Bearing the brunt of marine conditions - What is the right bearing for electric boats?

Louise Smyth

Chris Johnson explains how to choose the right bearings for the job. Electric boats are gaining ground – even on water. Future boat companies are committing to some form of electrification in boats, with one being named as the ‘Tesla of the sea’ along with its founder, Konrad Bergström, hailed as a nautical Elon Musk.

Given the extreme conditions, it is easy to assume that choosing a bearing made out of a harder material, such as chrome steel, would ensure the best bearing performance. However, because of sea water’s extreme corrosive power, a compromise between load capacity and corrosion resistance is required to maximise the lifespan of bearings.

Advantages and disadvantages of stainless steel bearings

Bearings used in many marine applications, including electric boat motors, are often made from less corrosion-resistant materials, such as 440 grade stainless steel, due to its low noise and low vibration properties. However, these bearings need to have added protection from seawater contact in order to extend their useful life.

The standard approach to minimise corrosion risk in these bearings is to use housings or end caps, and a packing of grease to shield steel bearings from the elements. Without these, any moisture that gets into the bearing will cause rapid corrosion and deterioration. Although this is a logical route to take, users must be aware that this approach can greatly increase bearing torque, hindering performance.

When assessing the suitability and quality of bearings, it is also important to look beyond the external aesthetic. Users who have 440 grade stainless steel bearings in their electric boats may start to see signs of corrosion on the outside of their bearings. However, while the instant reaction may be to assume that this will cause the bearings to fail, external corrosion may have no effect on the bearing’s internal rollability and general performance.

Ceramic bearings may be optimum choice

Inside, however, marine bearings must be protected from ingress of contaminates. Wherever there is potential contact with salt, water and the elements, bearing material choice is extremely important. Although full ceramic bearings are more expensive due to the greater difficulty in machining to precision tolerances and the cost of the raw material, they are an excellent choice for electric boats due to their impressive corrosion resistance properties, even when fully submerged.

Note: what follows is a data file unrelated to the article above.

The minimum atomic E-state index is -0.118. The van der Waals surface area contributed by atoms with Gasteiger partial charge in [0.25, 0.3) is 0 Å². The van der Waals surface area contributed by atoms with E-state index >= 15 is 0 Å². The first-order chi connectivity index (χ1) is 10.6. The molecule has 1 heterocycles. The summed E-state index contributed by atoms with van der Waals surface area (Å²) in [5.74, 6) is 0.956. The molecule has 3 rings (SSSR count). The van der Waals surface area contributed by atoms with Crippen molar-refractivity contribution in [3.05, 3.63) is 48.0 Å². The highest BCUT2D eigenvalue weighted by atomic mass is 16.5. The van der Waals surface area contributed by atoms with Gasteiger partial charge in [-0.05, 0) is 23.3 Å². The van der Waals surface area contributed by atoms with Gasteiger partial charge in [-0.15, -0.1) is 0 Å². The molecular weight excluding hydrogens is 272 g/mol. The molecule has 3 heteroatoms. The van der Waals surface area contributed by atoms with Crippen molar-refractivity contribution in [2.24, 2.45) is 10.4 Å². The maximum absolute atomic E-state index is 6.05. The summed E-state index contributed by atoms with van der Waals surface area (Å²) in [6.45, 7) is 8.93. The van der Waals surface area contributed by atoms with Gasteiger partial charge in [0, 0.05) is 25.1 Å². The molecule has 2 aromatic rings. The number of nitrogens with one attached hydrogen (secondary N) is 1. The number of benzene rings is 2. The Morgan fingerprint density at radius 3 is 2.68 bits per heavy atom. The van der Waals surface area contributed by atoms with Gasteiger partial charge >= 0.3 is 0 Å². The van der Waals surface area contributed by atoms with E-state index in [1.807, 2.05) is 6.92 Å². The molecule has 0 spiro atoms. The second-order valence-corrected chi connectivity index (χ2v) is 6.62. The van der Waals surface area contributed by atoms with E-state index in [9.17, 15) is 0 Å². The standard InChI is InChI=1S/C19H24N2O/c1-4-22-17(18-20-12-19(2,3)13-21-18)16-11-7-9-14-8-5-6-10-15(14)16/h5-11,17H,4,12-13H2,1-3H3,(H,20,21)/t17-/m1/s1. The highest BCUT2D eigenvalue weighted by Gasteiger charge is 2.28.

What role does bearing lubricant play?

Bearing lubricants work by simply reducing friction and dissipating heat to stop elements from overheating — the two most basic types being oil or grease. Regardless of which you choose, extreme temperatures can dramatically impact the effectiveness of a lubricant. Operating in reduced temperatures, without the correct lubricant, will result in a higher viscosity lubricant; which can increase frictional torque significantly.

Where marine bearings are immersed in water however, there may be very little heat build-up, so lubrication is not always necessary - particularly with full ceramic bearings. Fortunately, if lubrication is required, there are water- and saltwater-resistant lubricants available; even for submerged bearings.

Finding the balance

Many of the dilemmas faced when choosing bearings for electric boats apply to all marine applications - should load rating or corrosion resistance be the priority? It’s a fine balance that must be achieved by considering the long-term demands of the bearings, as well as the harsh environment they will be used in.

Either way, electric boats are on the rise, and with pioneers and major companies committing to reducing emissions, the future is electric.

The author Chris Johnson is managing director of marine supplier SMB Bearings

 

 

 

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